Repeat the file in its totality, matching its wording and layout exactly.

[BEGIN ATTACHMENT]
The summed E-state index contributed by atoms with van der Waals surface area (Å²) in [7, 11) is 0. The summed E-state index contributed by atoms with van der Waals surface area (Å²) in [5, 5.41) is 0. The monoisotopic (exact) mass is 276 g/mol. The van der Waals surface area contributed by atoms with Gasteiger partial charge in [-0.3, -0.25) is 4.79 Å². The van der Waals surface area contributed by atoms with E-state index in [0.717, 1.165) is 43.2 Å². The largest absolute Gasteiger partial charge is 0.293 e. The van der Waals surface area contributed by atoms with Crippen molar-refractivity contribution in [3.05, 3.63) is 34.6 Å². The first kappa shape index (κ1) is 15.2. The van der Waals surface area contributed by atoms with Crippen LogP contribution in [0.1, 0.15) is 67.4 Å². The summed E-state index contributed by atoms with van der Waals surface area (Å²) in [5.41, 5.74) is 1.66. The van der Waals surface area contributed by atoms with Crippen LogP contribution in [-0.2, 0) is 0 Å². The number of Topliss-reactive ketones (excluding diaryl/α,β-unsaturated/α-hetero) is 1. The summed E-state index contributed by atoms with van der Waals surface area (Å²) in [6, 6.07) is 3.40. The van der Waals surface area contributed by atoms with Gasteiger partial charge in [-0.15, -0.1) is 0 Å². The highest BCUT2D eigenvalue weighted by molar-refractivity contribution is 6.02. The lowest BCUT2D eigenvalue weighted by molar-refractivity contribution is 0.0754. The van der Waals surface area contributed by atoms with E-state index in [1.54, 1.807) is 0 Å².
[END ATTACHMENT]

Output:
The summed E-state index contributed by atoms with van der Waals surface area (Å²) in [7, 11) is 0. The summed E-state index contributed by atoms with van der Waals surface area (Å²) in [5, 5.41) is 0. The monoisotopic (exact) mass is 276 g/mol. The van der Waals surface area contributed by atoms with Gasteiger partial charge in [-0.3, -0.25) is 4.79 Å². The van der Waals surface area contributed by atoms with E-state index in [0.717, 1.165) is 43.2 Å². The largest absolute Gasteiger partial charge is 0.293 e. The van der Waals surface area contributed by atoms with Crippen molar-refractivity contribution in [3.05, 3.63) is 34.6 Å². The first kappa shape index (κ1) is 15.2. The van der Waals surface area contributed by atoms with Crippen LogP contribution in [0.1, 0.15) is 67.4 Å². The summed E-state index contributed by atoms with van der Waals surface area (Å²) in [5.41, 5.74) is 1.66. The van der Waals surface area contributed by atoms with Crippen LogP contribution in [-0.2, 0) is 0 Å². The number of Topliss-reactive ketones (excluding diaryl/α,β-unsaturated/α-hetero) is 1. The summed E-state index contributed by atoms with van der Waals surface area (Å²) in [6, 6.07) is 3.40. The van der Waals surface area contributed by atoms with Gasteiger partial charge in [-0.15, -0.1) is 0 Å². The highest BCUT2D eigenvalue weighted by molar-refractivity contribution is 6.02. The lowest BCUT2D eigenvalue weighted by molar-refractivity contribution is 0.0754. The van der Waals surface area contributed by atoms with E-state index in [1.54, 1.807) is 0 Å².